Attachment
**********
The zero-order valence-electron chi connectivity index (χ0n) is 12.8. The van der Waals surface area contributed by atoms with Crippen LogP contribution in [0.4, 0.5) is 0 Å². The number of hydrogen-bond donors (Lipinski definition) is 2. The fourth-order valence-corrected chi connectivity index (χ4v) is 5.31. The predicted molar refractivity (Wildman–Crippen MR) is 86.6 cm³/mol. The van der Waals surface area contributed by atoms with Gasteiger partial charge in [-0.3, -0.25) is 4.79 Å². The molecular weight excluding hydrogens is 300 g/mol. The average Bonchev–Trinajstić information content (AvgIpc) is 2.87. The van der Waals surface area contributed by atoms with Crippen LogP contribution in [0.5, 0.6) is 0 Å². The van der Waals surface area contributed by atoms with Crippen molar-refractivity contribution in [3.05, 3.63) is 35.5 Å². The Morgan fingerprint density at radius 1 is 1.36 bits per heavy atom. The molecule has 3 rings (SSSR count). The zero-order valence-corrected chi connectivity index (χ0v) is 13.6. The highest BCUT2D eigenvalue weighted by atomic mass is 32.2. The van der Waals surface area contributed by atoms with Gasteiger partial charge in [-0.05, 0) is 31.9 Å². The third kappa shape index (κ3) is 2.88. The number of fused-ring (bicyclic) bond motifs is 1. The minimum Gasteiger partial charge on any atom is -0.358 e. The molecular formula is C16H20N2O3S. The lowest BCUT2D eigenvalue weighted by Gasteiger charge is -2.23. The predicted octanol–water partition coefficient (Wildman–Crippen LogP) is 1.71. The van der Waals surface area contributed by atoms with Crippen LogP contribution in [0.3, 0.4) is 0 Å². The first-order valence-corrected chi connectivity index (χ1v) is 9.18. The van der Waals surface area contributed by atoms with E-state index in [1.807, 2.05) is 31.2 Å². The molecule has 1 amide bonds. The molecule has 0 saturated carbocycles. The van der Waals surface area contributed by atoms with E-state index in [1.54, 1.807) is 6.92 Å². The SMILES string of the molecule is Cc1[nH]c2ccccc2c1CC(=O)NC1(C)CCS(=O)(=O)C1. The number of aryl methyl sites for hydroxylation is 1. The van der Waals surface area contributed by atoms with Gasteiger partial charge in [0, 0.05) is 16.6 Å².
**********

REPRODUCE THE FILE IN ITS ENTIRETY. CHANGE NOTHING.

The zero-order valence-electron chi connectivity index (χ0n) is 12.8. The van der Waals surface area contributed by atoms with Crippen LogP contribution in [0.4, 0.5) is 0 Å². The number of hydrogen-bond donors (Lipinski definition) is 2. The fourth-order valence-corrected chi connectivity index (χ4v) is 5.31. The predicted molar refractivity (Wildman–Crippen MR) is 86.6 cm³/mol. The van der Waals surface area contributed by atoms with Gasteiger partial charge in [-0.3, -0.25) is 4.79 Å². The molecular weight excluding hydrogens is 300 g/mol. The average Bonchev–Trinajstić information content (AvgIpc) is 2.87. The van der Waals surface area contributed by atoms with Crippen LogP contribution in [0.5, 0.6) is 0 Å². The van der Waals surface area contributed by atoms with Crippen molar-refractivity contribution in [3.05, 3.63) is 35.5 Å². The Morgan fingerprint density at radius 1 is 1.36 bits per heavy atom. The molecule has 3 rings (SSSR count). The zero-order valence-corrected chi connectivity index (χ0v) is 13.6. The highest BCUT2D eigenvalue weighted by atomic mass is 32.2. The van der Waals surface area contributed by atoms with Gasteiger partial charge in [-0.05, 0) is 31.9 Å². The third kappa shape index (κ3) is 2.88. The number of fused-ring (bicyclic) bond motifs is 1. The minimum Gasteiger partial charge on any atom is -0.358 e. The molecular formula is C16H20N2O3S. The lowest BCUT2D eigenvalue weighted by Gasteiger charge is -2.23. The predicted octanol–water partition coefficient (Wildman–Crippen LogP) is 1.71. The van der Waals surface area contributed by atoms with Crippen LogP contribution in [0.3, 0.4) is 0 Å². The first-order valence-corrected chi connectivity index (χ1v) is 9.18. The van der Waals surface area contributed by atoms with E-state index in [1.807, 2.05) is 31.2 Å². The molecule has 1 amide bonds. The molecule has 0 saturated carbocycles. The van der Waals surface area contributed by atoms with E-state index in [1.54, 1.807) is 6.92 Å². The SMILES string of the molecule is Cc1[nH]c2ccccc2c1CC(=O)NC1(C)CCS(=O)(=O)C1. The number of aryl methyl sites for hydroxylation is 1. The van der Waals surface area contributed by atoms with Gasteiger partial charge in [0, 0.05) is 16.6 Å².